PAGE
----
In his first televised comments on Saturday's deadly mass shooting at a Pittsburgh synagogue, President Donald Trump appeared to place some blame on officials at the house of worship for not having stronger security.
"This is a case where if they had an armed guard inside, they might have been able to stop him immediately," Trump told reporters. "They didn't. And he was able to do things that unfortunately he shouldn't have been able to do."
Authorities in Pennsylvania said 11 people were killed when a gunman opened fire during a Shabbat service involving children at the Tree of Life synagogue in the Squirrel Hill neighborhood. At least four police officers were also shot.
Many synagogues across the country have had security measures in place for years specifically because of anti-Semitism, amid a dramatic rise in hate crimes and violence in other places of worship. Anti-Semitic incidents jumped 57% in 2017, according to the Anti-Defamation League, which tracks anti-Semitic violence and other hate crimes in the US.
A former president of the Tree of Life, Michael Eisenberg, said that synagogue officials had worked with a security expert about what to do in an active shooter situation.
“It was a major concern for me, for us. We were working with the Department of Homeland Security to evaluate exit routes,” he told reporters outside the synagogue Saturday, saying they’d also worked with other synagogues to prepare for active shooter situations.
Nathan Diament from the Union of Orthodox Jewish Congress of America told CNN on Saturday that most synagogues had security plans in place, ranging from police officers stationed outside the synagogue during services to trained volunteers.
When Trump spoke on Saturday morning, investigators had not spoken publicly about what security, if any, was in place at the Tree of Life during the service. Wendell Hissrich, the city's public safety director, later said they weren't aware of any security at the building on Saturday.
"They didn’t have any protection," Trump told reporters less than three hours after the shooting as first responders still worked to secure the synagogue and its surrounding area. "They had a maniac walk in, and they didn’t have any protection. And that is just so sad to see. So sad to see. The results could have been much better."
When asked by media if he was suggesting religious buildings needed to have armed guards, Trump said he “hate[s] to think of it that way” but that the world was violent.
"Now, isn't it a shame that you even have to speak that way? That we even have to think of that inside of a temple or inside of a church? But certainly the results might have been far better," said Trump.
When asked if his administration needed to reexamine gun regulations, Trump said gun regulation "has little to do with it."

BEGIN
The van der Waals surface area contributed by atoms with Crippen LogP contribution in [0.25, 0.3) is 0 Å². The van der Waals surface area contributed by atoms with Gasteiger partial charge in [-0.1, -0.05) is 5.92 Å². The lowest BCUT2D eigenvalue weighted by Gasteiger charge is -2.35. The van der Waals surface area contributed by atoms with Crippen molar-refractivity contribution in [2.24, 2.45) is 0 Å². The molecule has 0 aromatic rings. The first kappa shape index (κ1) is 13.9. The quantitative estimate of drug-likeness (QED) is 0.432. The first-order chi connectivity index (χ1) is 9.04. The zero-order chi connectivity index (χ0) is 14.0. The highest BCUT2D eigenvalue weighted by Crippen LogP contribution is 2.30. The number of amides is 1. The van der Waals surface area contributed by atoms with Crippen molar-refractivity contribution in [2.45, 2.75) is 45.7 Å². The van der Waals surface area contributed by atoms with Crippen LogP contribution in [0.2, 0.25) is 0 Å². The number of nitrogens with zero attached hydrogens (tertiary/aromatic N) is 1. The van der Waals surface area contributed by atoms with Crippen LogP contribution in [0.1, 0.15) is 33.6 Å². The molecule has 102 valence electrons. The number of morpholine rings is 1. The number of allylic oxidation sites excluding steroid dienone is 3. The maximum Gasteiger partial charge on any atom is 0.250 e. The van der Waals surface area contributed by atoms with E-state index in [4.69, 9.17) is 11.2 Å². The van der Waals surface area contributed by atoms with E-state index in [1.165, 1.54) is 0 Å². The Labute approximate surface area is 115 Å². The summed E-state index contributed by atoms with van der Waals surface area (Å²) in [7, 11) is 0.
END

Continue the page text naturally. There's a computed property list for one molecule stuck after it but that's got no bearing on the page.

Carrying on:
Instead, the president brought up the death penalty, saying that shooters at temples and churches should receive it.
"When people do this, they should get the death penalty and shouldn't have to wait years and years. Now the lawyers will get involved and everybody's going to get involved and we'll be 10 years down the line,” said Trump.
The death penalty is part of Pennsylvania's legal system, although the governor put a temporary ban on it in 2015, pending a review.
Although he didn't initially refer to the incident as an anti-Semitic attack, Trump later said at a boisterous event in Indiana that there had been "a horrific shooting targeting and killing Jewish Americans."
"This wicked act of mass murder is pure evil, hard to believe, and, frankly, something that is unimaginable," he said. "Our nation and the world are shocked and stunned by the grief. This was an anti-Semitic act."
The president made the comments at the beginning of his remarks at the national FFA convention in Indianapolis, where he took the stage to a cheering crowd as the song "God Bless the USA (Proud to Be an American)" played.
Trump earlier noted that he felt the emotional burden of being president during a mass shooting.
"Before I ran for office, I'd watch incidents like this with churches and other things and think, 'What a shame, what a shame,'" Trump said before he left for Indiana.
"But it's even tougher when you're the president of the United States and you have to watch this kind of a thing," he added. "It is so sad to see."
Although he initially considered canceling a rally scheduled for late Saturday in Illinois, the president later said the event would go on.
"We can’t let evil change our life and change our schedule," he said. "You go with a heavy heart, but you go."
The synagogue targeted in Saturday's shooting is named Tree of Life. An earlier version of this story misstated its name.